There is no denying that there’s a strong bond between MMA and Rio de Janeiro. In fact, it is virtually impossible to separate the birth of MMA from the city.
Really quick resume: In the 1920s, Carlos Gracie began promoting challenges to prove the superiority of what would become the Brazilian jiu-jitsu over other martial arts, adapting the techniques taught by Mitsuyo Maeda at the time he lived in Belém. The competitions became a family tradition, which continued for decades in the capital of Rio until Rorion Gracie moved to the United States and helped introduce the UFC, exposing the gentle art to the world and planting the seed of Vale Tudo.
Although it has expanded across the globe, the legacy of those early Gracie challenges and the mix of martial arts continued in Rio. Today the city is one of the primary global exports of the Brazilian form of MMA.
“Rio has this fighting DNA,” said Rodrigo Minotauro, the former UFC heavyweight champion who currently works as an Athlete Relationship Ambassador for the organization. “We have other cities that worship MMA, like Curitiba and São Paulo, and there are many MMA events in the North and Northeast, but Rio is where we have more events, more fighters, great training centers and the sport is present on the outskirts of the city.”
Once again, the octagon will be set up again in the Marvelous City to receive a card that appeals even to the most demanding fan. Names such as Vitor Belfort and Claudia Gadelha battle in an event that will be headlined by the featherweight title unification between José Aldo and Max Holloway.
This is truly an event that proves that Brazil is still one of the most important countries when it comes to highlighting MMA fighters.
“For a long time Rio’s jiu-jitsu fighters were the best in MMA, and today you see good fighters all over Brazil. But the return of UFC really makes Rio a showcase of the sport,” said Murilo Bustamante, the first Brazilian to win a UFC world title. “When I started fighting Vale Tudo, it would be unimaginable an event of this magnitude.”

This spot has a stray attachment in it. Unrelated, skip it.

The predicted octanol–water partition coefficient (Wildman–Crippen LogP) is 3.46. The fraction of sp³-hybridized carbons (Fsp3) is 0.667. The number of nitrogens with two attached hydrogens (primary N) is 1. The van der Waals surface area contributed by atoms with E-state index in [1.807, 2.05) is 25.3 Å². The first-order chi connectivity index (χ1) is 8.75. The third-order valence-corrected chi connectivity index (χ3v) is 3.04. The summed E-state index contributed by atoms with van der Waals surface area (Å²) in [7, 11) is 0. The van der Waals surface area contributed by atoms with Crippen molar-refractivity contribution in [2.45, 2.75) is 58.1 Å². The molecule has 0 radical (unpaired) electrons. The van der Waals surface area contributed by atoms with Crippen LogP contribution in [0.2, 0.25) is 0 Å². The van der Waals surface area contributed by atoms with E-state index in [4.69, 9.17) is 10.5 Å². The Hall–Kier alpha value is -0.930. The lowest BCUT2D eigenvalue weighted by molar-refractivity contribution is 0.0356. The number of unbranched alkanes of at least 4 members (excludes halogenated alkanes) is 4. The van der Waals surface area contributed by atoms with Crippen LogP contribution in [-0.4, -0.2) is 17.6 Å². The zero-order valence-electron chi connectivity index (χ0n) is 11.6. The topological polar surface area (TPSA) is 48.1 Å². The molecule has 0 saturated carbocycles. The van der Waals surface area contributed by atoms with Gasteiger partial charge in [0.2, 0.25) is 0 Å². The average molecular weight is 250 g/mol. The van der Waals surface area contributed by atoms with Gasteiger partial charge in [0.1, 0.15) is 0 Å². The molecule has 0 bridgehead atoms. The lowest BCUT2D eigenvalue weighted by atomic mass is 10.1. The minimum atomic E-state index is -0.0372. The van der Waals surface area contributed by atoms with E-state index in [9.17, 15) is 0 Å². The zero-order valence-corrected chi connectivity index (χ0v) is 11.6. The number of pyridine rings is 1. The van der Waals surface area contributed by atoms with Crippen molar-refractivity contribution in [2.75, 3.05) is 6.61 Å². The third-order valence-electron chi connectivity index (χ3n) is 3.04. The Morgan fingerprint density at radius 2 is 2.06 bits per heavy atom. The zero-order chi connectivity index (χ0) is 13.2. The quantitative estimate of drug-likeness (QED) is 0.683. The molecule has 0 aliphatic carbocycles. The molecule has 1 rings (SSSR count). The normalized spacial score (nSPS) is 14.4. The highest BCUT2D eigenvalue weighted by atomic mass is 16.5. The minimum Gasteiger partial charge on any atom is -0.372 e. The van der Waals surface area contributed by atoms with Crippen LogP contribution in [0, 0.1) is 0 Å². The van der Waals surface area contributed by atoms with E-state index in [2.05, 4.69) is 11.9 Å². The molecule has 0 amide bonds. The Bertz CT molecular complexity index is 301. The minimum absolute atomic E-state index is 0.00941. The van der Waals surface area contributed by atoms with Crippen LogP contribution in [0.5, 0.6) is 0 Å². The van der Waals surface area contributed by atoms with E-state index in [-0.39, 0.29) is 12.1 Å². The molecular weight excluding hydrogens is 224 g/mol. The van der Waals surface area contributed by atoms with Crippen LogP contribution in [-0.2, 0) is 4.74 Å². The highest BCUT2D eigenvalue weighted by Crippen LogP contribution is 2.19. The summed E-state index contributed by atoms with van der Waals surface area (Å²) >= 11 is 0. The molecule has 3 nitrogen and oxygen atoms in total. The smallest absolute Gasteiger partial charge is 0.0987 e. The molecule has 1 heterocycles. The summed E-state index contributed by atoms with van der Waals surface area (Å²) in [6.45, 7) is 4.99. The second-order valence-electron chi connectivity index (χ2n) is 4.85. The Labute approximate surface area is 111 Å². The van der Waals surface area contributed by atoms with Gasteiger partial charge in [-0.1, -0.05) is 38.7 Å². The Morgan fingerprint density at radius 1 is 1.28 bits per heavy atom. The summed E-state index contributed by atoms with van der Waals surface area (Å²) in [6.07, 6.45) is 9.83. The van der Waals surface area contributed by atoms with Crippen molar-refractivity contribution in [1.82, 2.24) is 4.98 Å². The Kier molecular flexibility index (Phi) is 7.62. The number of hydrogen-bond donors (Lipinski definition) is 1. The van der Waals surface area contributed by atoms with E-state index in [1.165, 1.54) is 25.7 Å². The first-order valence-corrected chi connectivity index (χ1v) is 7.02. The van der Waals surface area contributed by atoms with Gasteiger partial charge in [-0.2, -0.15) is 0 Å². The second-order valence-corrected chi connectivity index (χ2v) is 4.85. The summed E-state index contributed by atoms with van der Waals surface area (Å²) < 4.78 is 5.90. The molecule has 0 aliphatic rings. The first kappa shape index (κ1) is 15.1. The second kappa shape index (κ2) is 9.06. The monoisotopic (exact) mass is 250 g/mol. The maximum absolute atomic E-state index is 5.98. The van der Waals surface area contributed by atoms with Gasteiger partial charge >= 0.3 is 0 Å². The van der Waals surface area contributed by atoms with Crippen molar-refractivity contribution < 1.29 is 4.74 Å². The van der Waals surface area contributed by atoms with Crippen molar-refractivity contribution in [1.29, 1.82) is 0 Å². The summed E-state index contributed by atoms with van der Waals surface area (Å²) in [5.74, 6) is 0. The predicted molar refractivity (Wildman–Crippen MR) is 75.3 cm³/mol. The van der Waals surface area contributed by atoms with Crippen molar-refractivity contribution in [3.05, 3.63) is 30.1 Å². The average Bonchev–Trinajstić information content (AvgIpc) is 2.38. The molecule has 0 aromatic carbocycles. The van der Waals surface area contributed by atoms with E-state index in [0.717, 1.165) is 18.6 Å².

“Gathering all of these names is wonderful for the city, because it attracts the whole world. Rio deserves this,” said Pedro Rizzo, who has been a three-time challenger for the UFC heavyweight world title.
In addition to being one of the legendary Cariocas of Ultimate, Rizzo is one of Aldo’s main coaches and has been working with him since the beginning of the champion’s career. The “Father of leg kicks” is convinced that fighting in the city he calls home motivates Aldo even more.
“When I was an athlete, I always liked fighting at home. You don’t get out of the comfort of your house, you don’t have to travel,” Rizzo said. “(Aldo) likes to fight in Rio, and even more now that he is super popular around here. He is probably the most popular fighter in Brazil today.
“There are many people organizing a trip to see UFC 212, several friends coming to watch. All of this motivates him to train more.”
Minotauro sees yet another reason for excitement: Tourism that moves one of the most famous cities in the country, and the world.
“Aldo’s fight will be the main one, and he is the King of Rio. Vitor Belfort is confirmed, we will have Claudinha and Marlon Moraes, who is a very good athlete,” he said. “The UFC returning to Rio is a big event, not only for those 15,000 people who will be in the arena, but it creates a whole tourism around that.
“Everyone is talking about MMA at the beaches, and a lot of people travel just to be in the UFC events. For sure it is important that the UFC returns to Rio, a classic and mandatory place.”
“Rio is good for the UFC, just as the UFC is good for Rio,” Bustamante said. “The city is wonderful, and the beauties of Rio are pleasant for tourists. It’s unthinkable for the UFC to be in Brazil and not be in Rio, the beginning of everything.”
Jessica Portasio is a digital journalist for UFC.com.br. You can follow her on Twitter @Jeportasio